India however has a foreign NGO problem and has decided the time is right to do something about it. As with all changes of policy towards foreign organisations, you have to send some unambiguous signals that will be read and interpreted correctly by the others. This comes down to making an example of one of the more high-profile ones and that unenviable perception of Greenpeace has resulted in it being slotted neatly into that frame. They can be taken out and nobody will give a damn.
The Indian security services in a carefully leaked assessment have branded it a subversive danger to the country and its own internal shenanigans have not exactly aided its cause. Apparently some of its top organisers have been so busy using funds to finance a whisky-fuelled life of luxury and excess, that they neglected to notice a culture of sexual harassment and even rape within their own organisation. Under some pressure, they’re reviewing their procedures and even got around to firing a few individuals. You’ve obviously got to be going at it hard to get thrown from the Greenpeace India gravy train.
It gets better though. All the funds flowing into their bank accounts from abroad, appear to have a slight audit trail problem, which is to say there actually isn’t one. Nobody’s quite sure where it was all coming from or going to, but one thing was for sure, they were in breach of their legal status and were promptly deregistered with their bank accounts frozen. After a lot of grovelling, two accounts were unfrozen but every rupee in or out now has to have the nod from a government department.
Most organisations would take the hint and be a touch more circumspect in their relations with a government that holds all the cards but of course we’re talking about Greenpeace and its sense of self-entitled arrogance. They immediately started poisoning the international NGO waters around India and the government of course reacted.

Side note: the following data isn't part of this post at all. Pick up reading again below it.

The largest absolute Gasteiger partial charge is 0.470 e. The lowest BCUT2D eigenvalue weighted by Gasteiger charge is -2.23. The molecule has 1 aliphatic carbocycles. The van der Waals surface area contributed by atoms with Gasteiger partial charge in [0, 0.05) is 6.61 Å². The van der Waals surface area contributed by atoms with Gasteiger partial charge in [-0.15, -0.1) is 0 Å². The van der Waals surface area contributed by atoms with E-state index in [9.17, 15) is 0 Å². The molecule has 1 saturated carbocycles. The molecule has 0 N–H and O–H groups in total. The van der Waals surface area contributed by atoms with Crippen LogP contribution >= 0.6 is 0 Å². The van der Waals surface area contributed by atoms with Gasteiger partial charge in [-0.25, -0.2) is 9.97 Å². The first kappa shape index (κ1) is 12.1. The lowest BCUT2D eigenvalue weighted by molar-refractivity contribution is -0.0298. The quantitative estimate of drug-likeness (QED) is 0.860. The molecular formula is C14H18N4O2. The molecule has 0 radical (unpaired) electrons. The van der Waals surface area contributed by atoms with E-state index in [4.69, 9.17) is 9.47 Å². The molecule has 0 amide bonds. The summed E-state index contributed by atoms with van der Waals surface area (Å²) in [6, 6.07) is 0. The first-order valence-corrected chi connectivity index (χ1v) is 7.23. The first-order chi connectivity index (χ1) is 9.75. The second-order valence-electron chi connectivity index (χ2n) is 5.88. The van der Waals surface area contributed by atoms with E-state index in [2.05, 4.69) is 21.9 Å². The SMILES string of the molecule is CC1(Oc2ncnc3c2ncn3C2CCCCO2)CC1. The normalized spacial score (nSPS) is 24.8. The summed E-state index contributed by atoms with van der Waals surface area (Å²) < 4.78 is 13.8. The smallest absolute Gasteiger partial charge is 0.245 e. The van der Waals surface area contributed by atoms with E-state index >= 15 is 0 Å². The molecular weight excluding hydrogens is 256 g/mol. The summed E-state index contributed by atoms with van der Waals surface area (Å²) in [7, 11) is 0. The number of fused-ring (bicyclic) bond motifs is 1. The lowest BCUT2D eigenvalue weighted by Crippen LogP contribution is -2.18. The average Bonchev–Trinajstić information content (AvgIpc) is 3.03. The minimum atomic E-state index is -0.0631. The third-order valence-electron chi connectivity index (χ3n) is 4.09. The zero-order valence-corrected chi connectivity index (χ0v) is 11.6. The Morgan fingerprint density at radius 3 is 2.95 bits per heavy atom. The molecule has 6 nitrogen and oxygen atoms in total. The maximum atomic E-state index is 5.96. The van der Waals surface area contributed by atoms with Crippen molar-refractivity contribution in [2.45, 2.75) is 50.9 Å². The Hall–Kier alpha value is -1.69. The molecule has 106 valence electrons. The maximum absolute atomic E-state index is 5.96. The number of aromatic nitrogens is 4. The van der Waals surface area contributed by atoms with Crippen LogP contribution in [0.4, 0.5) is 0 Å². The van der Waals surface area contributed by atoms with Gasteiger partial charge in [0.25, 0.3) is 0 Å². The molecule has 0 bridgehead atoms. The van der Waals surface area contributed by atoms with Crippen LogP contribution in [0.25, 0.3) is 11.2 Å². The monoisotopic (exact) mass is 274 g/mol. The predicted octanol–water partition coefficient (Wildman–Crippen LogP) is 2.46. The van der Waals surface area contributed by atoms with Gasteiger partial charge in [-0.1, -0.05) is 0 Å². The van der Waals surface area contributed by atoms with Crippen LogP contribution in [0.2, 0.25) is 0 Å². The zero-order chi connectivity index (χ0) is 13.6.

One of the whisky-fuelled Greenpeace India high lifers got pulled off an outbound aircraft taking them to address a climate conference abroad because they found themselves on a no-fly list, courtesy of the Indian government. It’s strange how all these Greenies lecturing us on our once a year flight to a holiday destination, seem to spend so much time jetting around to some funded climate confab or another.
Having covered the outbound flights, the Indian government took a hard look at the inward ones, resulting in a blacklist of NGO undesirables who were not to be allowed into the country. Greenpeace being Greenpeace, they had to test it, resulting in a Greenpeace Australia apparatchik getting escorted by his ear on to the turnaround flight straight back to Australia.
Foreigners who are employed by NGOs in India now have to go through a vigorous Visa application process, and if they take one footstep outside its permissions, will be going home.
Having made a very public example by successfully putting a choke chain around the scrawny neck of Greenpeace and bringing it to heel, they got to work on the other host of NGOs, and have revoked the registration of ten thousand – yes, ten thousand – of them in the last year.
Personally, I thought when Greenpeace decided to damage the tea export business of India by doing “research” that indicated the product had been contaminated by insecticides, it was a big mistake. Get between people and their morning cup of tea and you’ve just bought yourself a world of trouble.
On a more serious note, Greenpeace, like a number of obscure organisations who have the arrogance to think the can operate as covert puppet masters in other people’s countries, are increasingly seen as the foreign enemy within and are going to be rooted out